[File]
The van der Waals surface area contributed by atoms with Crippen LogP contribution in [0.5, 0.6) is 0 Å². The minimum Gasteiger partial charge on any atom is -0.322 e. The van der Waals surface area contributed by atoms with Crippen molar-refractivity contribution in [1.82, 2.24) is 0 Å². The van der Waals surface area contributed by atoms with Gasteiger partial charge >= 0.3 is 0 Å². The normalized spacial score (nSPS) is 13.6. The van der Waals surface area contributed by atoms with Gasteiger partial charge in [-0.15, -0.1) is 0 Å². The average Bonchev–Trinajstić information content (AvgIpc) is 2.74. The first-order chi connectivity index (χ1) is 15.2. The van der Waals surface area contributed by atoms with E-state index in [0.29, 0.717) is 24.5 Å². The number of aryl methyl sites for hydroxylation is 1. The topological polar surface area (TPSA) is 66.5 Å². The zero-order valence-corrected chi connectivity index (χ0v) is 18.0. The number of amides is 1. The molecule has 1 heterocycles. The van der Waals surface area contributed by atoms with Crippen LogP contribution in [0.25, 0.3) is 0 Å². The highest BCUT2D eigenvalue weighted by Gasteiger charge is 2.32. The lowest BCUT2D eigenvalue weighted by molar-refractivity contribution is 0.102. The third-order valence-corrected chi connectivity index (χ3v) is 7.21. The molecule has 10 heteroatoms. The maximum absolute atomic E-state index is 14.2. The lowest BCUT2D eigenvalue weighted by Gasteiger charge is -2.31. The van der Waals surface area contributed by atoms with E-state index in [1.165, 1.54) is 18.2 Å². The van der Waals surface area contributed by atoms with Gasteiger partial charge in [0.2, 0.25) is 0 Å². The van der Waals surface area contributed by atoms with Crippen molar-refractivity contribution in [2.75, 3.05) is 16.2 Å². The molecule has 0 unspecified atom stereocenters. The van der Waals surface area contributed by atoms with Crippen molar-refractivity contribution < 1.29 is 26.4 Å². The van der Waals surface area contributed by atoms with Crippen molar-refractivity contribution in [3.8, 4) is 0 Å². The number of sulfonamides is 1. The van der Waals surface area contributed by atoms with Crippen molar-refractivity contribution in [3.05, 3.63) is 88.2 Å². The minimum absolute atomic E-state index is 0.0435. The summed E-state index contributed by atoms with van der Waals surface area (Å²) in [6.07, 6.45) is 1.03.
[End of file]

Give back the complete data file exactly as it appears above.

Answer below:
The van der Waals surface area contributed by atoms with Crippen LogP contribution in [0.5, 0.6) is 0 Å². The minimum Gasteiger partial charge on any atom is -0.322 e. The van der Waals surface area contributed by atoms with Crippen molar-refractivity contribution in [1.82, 2.24) is 0 Å². The van der Waals surface area contributed by atoms with Gasteiger partial charge >= 0.3 is 0 Å². The normalized spacial score (nSPS) is 13.6. The van der Waals surface area contributed by atoms with Gasteiger partial charge in [-0.15, -0.1) is 0 Å². The average Bonchev–Trinajstić information content (AvgIpc) is 2.74. The first-order chi connectivity index (χ1) is 15.2. The van der Waals surface area contributed by atoms with E-state index in [0.29, 0.717) is 24.5 Å². The number of aryl methyl sites for hydroxylation is 1. The topological polar surface area (TPSA) is 66.5 Å². The zero-order valence-corrected chi connectivity index (χ0v) is 18.0. The number of amides is 1. The molecule has 1 heterocycles. The van der Waals surface area contributed by atoms with Crippen LogP contribution in [0.25, 0.3) is 0 Å². The highest BCUT2D eigenvalue weighted by Gasteiger charge is 2.32. The lowest BCUT2D eigenvalue weighted by molar-refractivity contribution is 0.102. The third-order valence-corrected chi connectivity index (χ3v) is 7.21. The molecule has 10 heteroatoms. The maximum absolute atomic E-state index is 14.2. The lowest BCUT2D eigenvalue weighted by Gasteiger charge is -2.31. The van der Waals surface area contributed by atoms with E-state index in [1.165, 1.54) is 18.2 Å². The van der Waals surface area contributed by atoms with Gasteiger partial charge in [0.2, 0.25) is 0 Å². The van der Waals surface area contributed by atoms with Crippen molar-refractivity contribution in [2.75, 3.05) is 16.2 Å². The molecule has 0 unspecified atom stereocenters. The van der Waals surface area contributed by atoms with Crippen molar-refractivity contribution < 1.29 is 26.4 Å². The van der Waals surface area contributed by atoms with Crippen molar-refractivity contribution in [3.8, 4) is 0 Å². The number of sulfonamides is 1. The van der Waals surface area contributed by atoms with Crippen molar-refractivity contribution in [3.05, 3.63) is 88.2 Å². The minimum absolute atomic E-state index is 0.0435. The summed E-state index contributed by atoms with van der Waals surface area (Å²) in [6.07, 6.45) is 1.03.